Travelling back in time to 1963 to the humble beginnings of a small show titled Doctor Who, you wouldn't be blamed for lowering your expectations to the bargain basement level of television. Much has been said about the 'classic' episodes of Doctor Who, and for many who are familiar with only the contemporary series the ostensibly thrifty nature of the show's early years may be a turn-off. It's an act of reductionism to paint the 'classic' episodes with a singular brush. The classic episodes of the show were on air for 25 years, and experienced as much light and shade during that time as any show. Think of The Simpsons, or even popular music. While costumes and design were often necessarily 'home-made' in appearance, the writing and performances were frequently sharp and easily at pace with the contemporary episodes.
Surprisingly, one of those is the very first episode, The Unearthly Child. It's easy to dress-up the episode in romantic, simplistic sentimentality, especially in the wake of the 50th anniversary and the peculiarly reverential The Adventures of Space and Time, which dramatised the making of the show's early episodes. The Unearthly Child isn't in need of such reverence. I'm shocked by how easily it stands by itself. I recently watched it for the third or fourth time, and continue to enjoy it more than most of the later Smith episodes. It's sharp, clean, and tense.
The first four episodes of the show follow a story which has now been dubbed 100,000 BC, written by Antony Coburn. Coburn's contribution to the canon is not to be underestimated. While the overall vision and concept of the show was placed by the legendary producer Verity Lambert, the Doctor's tone and compelling character choices are down to Coburn. Coburn was rather pleasingly Australian, but the show unfortunately didn't look after him as much as they should have, and after having other scripts rejected and delayed, Coburn cut his ties with the show and never wrote for it again.
Importantly, the first half of the first episode, where the Doctor is discovered, is told through his absence. The story in this first episode is actually about two school teachers investigating a rather perplexing student, and stumbling into a time machine. Ian and Barbara are rather forgettable companions in every other sense, but here they're introduced as the main characters. In fact, Ian and Barbara are the heroes of the story. They're moral and sentimental.
In episode three, The Forest of Fear, a neanderthal is attacked and suffers near-death wounds. He had been chasing after our heroes only moments before, but after falling victim to animal savagery, Barbara and Ian pause to help their former enemy. The Doctor is aghast, and insists on running away back to the TARDIS, leaving the man to die. Barbara and Ian label him arrogant and selfish, and they're right. The Doctor's reaction is wonderfully childish. In fact, it's murderous. He picks up a sharp stone, apparently to hurt the man, but is stopped by Ian. It's a fantastic moment for fans who are aware of the larger context that the creators weren't. This is a very young Time Lord. He's rebellious, fearful, xenophobic and violent. This is perhaps the first moment where a human has to teach him ethics. It's a point that the David Tenant years wisely picked up on. Matt Smith, the most human doctor of all, was more likely to cry over an innocent victim than kill him. But then, he was a Doctor that's 800-odd years older than William Hartnell. The Doctor, rather impressively given his hundreds of writers, has managed to have a fifty-year character arc.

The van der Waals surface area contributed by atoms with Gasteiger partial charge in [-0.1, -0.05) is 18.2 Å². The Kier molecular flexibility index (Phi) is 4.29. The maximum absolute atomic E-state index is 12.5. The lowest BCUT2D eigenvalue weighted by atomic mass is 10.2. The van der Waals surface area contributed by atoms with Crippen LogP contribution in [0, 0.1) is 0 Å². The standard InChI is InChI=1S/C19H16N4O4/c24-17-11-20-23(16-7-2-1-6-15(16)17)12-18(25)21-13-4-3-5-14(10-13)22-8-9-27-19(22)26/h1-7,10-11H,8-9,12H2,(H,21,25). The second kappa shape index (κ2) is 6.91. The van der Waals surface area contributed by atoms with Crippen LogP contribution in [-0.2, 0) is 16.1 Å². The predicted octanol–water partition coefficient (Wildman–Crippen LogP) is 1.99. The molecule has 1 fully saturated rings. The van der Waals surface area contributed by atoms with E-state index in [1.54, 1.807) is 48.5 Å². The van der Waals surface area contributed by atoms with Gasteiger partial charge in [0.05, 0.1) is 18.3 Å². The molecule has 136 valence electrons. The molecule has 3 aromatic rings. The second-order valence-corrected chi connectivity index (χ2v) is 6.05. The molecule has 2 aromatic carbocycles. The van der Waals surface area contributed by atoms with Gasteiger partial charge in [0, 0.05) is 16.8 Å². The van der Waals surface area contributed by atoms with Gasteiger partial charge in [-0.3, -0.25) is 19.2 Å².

So Ian and Barbara are the heroes. Susan, the teenage companion, is near useless. She throws herself in to fits of angst at the slightest incident. She's there for fear. She is importantly and mysteriously the Doctor's 'grand-daughter'. Coburn is credited with this twist of canon. He ostensibly felt that an old man travelling with a teenage girl had uncomfortable connotations unless they were related. Oh, Anthony. You're so right. But sadly your logic didn't stick for the following 49 years of the show.
If this is a children's show, it's unlike any that you've seen before. There's a plot that revolves around the internal break down of a cave man tribe and the invention of fire. (Tellingly, it's Ian that gives them fire and allows the Neanderthals to survive - not the Doctor.) Any action or violence is short-lived, and usually cut away from, and heard off-screen. Coburn makes good use of only a handful of sets by placing long, dialogue-heavy scenes with a lot of people arguing. It's easy to see British television's roots in these scenes. The actors, almost all certainly RADA trained or with extensive Shakespeare affiliation, play these scenes like they're from a lesser-known work of the Bard - all pomp and ego tension. Children must have been intrigued by the world and the concept, but to even entertain the idea that adults would find nothing compelling in the show is bizarre. The figure that children would easily identify with, Susan, is kept to the background, and Ian and Barbara emerge triumphant. There's no easy ending either, the Doctor and the team are forced to fake their own deaths (a plan devised by Ian), and all relationships with the tribe are left quite unresolved. It's exciting, and leaves me longing for some less tidy endings instead of the rather formulaic 'Doctor saying goodbye to grateful local citizens' endings that soon became the show's norm.
In short, if you've never indulged, The Unearthly Child and the following story are surprisingly wonderful pieces of television. It's contemporary, accessible, and exciting. I think it should be compulsory viewing for anyone involved in the show, perhaps at least once a year.